Brother Daniel is captured looking away from us with a slight smile at some unseen event. His face is young, handsome, charismatic and his yellow scarf of freedom stands out against his khakis. The poster for BROTHER DANIEL introduces the man with whom we will spend the next two hours. But this is not the man we meet.
When this new work opens, the titular character is a broken thing. The iconographic photo of him as a revolutionary leader is there onstage, above the bible. It is at the bedside in the small hotel when a visitor is shown to her room but the real man is collapsed on the floor of the stark, bloody cell. He has been there since the audience began filtering into the small space. Continue reading Brother Daniel→
George Axlerod is a master playwright, and has created another screwball comedy play, as good as his play “The Seven Year Itch”.
Charlie Sorel isn’t the man he once was. Ever since he was shot by a jealous husband. Charlie can’t remember what happened, and finds himself returned as an attractive blond woman.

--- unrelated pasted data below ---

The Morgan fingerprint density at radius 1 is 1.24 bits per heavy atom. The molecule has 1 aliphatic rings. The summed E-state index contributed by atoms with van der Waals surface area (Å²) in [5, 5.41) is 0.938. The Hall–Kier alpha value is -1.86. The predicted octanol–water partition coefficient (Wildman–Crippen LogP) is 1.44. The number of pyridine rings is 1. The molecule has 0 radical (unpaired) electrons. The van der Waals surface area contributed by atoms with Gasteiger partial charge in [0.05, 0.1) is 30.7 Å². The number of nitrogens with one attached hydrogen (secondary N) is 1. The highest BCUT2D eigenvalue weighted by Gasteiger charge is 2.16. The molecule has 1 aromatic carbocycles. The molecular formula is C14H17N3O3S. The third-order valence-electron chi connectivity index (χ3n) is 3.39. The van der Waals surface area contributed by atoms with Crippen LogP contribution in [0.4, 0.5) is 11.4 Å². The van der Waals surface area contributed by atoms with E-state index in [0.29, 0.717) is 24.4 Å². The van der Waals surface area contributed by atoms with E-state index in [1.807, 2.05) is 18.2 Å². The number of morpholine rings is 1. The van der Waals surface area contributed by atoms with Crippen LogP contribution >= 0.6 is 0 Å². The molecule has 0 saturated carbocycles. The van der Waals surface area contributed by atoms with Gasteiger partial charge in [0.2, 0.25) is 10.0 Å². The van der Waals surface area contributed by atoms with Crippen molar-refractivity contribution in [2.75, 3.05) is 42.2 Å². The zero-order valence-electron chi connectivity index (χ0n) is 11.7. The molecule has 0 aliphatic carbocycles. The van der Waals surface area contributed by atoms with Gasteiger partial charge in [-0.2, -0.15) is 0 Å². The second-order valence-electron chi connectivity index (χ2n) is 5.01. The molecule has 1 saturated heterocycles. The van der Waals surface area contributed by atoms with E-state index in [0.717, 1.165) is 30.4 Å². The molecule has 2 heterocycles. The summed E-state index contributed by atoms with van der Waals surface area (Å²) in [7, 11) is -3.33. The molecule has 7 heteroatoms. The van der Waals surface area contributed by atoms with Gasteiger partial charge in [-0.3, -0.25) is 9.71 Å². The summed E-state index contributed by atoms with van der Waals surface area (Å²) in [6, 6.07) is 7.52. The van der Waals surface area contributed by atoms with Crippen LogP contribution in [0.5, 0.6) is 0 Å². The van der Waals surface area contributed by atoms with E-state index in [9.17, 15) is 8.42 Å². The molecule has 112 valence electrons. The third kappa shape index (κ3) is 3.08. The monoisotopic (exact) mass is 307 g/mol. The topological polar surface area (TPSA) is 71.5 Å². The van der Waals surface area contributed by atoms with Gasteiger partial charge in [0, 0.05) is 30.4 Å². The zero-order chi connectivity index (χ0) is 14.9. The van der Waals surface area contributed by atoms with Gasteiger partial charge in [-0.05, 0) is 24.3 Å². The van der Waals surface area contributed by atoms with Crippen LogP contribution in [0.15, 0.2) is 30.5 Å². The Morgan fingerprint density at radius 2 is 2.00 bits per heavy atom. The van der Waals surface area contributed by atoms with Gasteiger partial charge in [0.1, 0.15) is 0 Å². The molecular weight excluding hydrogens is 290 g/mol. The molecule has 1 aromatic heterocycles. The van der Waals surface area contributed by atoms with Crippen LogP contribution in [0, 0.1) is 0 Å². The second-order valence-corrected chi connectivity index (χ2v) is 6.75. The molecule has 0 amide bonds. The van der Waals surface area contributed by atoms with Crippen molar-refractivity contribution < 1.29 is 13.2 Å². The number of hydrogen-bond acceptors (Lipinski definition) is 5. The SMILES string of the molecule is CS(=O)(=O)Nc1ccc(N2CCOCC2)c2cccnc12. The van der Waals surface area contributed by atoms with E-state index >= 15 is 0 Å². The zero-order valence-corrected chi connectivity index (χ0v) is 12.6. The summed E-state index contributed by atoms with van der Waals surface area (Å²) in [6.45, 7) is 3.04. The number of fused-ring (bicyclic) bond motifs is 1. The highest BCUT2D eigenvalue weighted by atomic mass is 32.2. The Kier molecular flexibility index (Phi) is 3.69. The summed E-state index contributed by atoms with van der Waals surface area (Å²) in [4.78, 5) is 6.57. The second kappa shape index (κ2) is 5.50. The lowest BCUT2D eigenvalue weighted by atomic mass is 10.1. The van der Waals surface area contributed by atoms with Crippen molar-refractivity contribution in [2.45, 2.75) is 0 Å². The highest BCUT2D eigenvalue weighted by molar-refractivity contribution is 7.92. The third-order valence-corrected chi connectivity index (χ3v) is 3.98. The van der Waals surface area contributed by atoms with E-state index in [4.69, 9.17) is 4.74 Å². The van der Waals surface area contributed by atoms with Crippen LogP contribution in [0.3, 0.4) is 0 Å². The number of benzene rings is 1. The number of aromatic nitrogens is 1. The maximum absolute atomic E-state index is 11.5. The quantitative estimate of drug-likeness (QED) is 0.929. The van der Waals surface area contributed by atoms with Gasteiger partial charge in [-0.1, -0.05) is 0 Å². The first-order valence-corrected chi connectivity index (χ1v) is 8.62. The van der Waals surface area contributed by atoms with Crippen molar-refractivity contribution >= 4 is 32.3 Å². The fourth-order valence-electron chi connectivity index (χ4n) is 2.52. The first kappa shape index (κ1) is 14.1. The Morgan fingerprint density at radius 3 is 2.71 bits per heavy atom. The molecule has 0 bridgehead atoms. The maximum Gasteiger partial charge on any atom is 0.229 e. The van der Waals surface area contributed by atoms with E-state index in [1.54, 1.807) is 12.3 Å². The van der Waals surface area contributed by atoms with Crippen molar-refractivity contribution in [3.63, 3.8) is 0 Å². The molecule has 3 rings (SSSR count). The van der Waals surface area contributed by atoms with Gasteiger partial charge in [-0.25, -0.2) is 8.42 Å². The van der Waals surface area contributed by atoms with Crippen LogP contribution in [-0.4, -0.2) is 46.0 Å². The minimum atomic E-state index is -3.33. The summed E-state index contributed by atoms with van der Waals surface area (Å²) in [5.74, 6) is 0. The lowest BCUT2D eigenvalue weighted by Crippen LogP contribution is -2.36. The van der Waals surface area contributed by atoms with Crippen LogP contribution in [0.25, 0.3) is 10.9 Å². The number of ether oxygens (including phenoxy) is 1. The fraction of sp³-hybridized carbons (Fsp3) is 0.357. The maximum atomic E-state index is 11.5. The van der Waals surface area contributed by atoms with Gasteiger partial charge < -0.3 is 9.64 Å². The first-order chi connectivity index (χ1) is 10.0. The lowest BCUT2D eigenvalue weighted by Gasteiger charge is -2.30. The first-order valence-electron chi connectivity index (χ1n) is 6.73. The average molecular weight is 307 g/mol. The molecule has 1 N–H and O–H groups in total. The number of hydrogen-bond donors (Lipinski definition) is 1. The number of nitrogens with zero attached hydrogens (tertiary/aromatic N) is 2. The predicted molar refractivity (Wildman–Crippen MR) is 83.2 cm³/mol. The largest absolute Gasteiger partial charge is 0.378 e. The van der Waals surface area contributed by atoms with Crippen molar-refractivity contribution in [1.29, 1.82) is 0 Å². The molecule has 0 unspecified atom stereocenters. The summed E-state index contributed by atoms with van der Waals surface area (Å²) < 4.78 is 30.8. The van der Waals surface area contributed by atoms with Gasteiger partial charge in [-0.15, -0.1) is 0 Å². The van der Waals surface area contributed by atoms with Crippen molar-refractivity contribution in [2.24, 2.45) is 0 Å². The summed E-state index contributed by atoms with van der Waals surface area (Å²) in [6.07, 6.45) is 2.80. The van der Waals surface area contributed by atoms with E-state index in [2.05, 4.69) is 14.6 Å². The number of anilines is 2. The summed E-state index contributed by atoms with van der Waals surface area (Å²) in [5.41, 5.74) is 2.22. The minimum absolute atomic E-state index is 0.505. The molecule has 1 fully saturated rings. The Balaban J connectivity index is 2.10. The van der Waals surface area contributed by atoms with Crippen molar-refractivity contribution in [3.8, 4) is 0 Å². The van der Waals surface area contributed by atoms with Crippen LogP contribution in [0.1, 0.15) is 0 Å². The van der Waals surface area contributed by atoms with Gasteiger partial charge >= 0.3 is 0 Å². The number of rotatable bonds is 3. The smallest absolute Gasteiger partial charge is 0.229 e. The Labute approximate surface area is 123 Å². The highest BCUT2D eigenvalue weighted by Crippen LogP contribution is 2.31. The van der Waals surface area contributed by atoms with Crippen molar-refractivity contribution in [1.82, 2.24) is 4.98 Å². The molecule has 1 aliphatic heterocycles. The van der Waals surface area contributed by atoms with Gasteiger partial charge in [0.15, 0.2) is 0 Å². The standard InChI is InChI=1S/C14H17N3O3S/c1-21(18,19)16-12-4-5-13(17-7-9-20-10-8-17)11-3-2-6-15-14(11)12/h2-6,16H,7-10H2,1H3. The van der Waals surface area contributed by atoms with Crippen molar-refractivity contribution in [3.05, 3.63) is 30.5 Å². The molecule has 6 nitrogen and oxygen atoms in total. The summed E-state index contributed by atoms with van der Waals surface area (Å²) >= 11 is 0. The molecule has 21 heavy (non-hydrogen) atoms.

It seems that ‘someone up-there’ is determined that Charlie atones for his sins. But although Charlie has changed, he doesn’t understand what exactly his sins were, or how his punishment fits his crimes.
His best friend is staying at his house, as he puts Charlie’s affairs in order and after being convinced, finds himself an unwilling helper in Charlie’s new plan to marry into money.
The original Broadway production of “Goodbye Charlie” written by George Axelrod opened at the Lyceum Theater on 16 December 1959 and ran for 109 performances starring Lauren Bacall.
Those who want to see a quintessential Sixties play, along with some rib-tickling one-liners, will be delighted with this play, now successfully localized to be set in Sydney in 2013.
Michela Carattini (‘Pride and Prejudice’) as Charlie Sorel and Vincent Andriano (‘Julius Caesar’) as George Tracy are simply sublime, have great chemistry, and their timing is just perfect. Rosemary Ghazi (‘The Vagina Monologues’) impressed as Rusty Mayerling.
Highly recommended and with a great surprise ending, GOODBYE CHARLIE, directed by Deborah Mulhall, is playing at the Star of the Sea Theatre, Cnr Collingwood Street and Iluka Avenue, Manly until September 29, 2013. Session times:-Friday and Saturday evenings at 7.30pm, and Saturday and Sunday matinees at 3pm.
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